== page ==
CONTROLLER GENERAL OF DEFENCE ACCOUNTS
CENTRALISED PENSION DISBURSEMENT SYSTEM
Ministry of Defence disburses appx Rs. 51,000 crore every year as pension benefits to 24.16 lakh defence pensioners – both service personnel as well as defence civilians. While pension sanction is being done in a centralised way – by PCDA (Pension) Allahabad in r/o Army and defence civilians; by PCDA (Navy) in r/o Navy personnel and by JCDA (AF) Subroto Park, New Delhi in r/o Air Force personnel, pension disbursement is being carried out by a number of
agencies who are working as PDAs (Pension Disbursing Agencies) – 28 Public Sector and 4 Pvt Sector Banks, 63 DPDOs, State Treasuries and Post Offices.
Banks have the largest number of pensioners on their roll – appx 18.06 lakh pensioners or 75% of the total number of defence pensioners. And they disburse Rs. 3800 crores every month (or Rs. 45,600 crores per annum which is almost 90% of the total pension disbursement to defence pensioners) as pension to these pensioners. Instances have come to notice where different practices have been followed by banks or where different interpretation have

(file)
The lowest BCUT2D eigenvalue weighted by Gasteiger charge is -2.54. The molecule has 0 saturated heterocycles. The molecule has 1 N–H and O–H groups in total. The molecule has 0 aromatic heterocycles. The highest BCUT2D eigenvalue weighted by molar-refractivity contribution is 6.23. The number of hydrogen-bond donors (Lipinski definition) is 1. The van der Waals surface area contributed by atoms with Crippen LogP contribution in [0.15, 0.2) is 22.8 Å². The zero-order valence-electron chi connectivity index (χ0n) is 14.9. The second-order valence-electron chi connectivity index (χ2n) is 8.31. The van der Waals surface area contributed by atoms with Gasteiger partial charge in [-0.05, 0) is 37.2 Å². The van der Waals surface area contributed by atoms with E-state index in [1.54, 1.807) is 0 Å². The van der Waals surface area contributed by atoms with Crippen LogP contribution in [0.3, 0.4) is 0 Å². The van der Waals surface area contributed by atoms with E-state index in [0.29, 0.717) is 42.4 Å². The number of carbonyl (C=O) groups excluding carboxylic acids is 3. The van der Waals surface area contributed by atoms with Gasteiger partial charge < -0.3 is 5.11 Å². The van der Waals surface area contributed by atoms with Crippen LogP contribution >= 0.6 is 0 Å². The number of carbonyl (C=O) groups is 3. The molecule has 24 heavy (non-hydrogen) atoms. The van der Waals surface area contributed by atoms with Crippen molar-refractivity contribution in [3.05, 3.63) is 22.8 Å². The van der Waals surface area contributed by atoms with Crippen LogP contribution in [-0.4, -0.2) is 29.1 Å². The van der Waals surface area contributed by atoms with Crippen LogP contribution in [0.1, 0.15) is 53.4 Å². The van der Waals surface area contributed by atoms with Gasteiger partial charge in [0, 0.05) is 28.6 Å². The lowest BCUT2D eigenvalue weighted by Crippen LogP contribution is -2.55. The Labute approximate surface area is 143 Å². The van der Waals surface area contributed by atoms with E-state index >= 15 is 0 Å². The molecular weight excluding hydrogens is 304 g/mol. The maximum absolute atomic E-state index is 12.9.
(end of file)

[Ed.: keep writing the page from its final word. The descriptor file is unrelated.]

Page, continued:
been arrived at and implemented for one government order, resulting in complaints from pensioners. An analysis of grievances received at the Ministry or at CGDA office or at PCDA (Pension) office reveal that more than 95% of the complaints pertain to pensioners drawing their pension from the banks. The task of addressing these grievances and providing services to pensioners to their complete satisfaction is an arduous one. This, however, could be changed
by adopting a new paradigm for pension disbursement.
2. This new paradigm is centralised disbursement of pension. This simply means disbursing pension from a central agency viz. Centralised Pension Disbursement Agency (CPDA) to all the pensioners.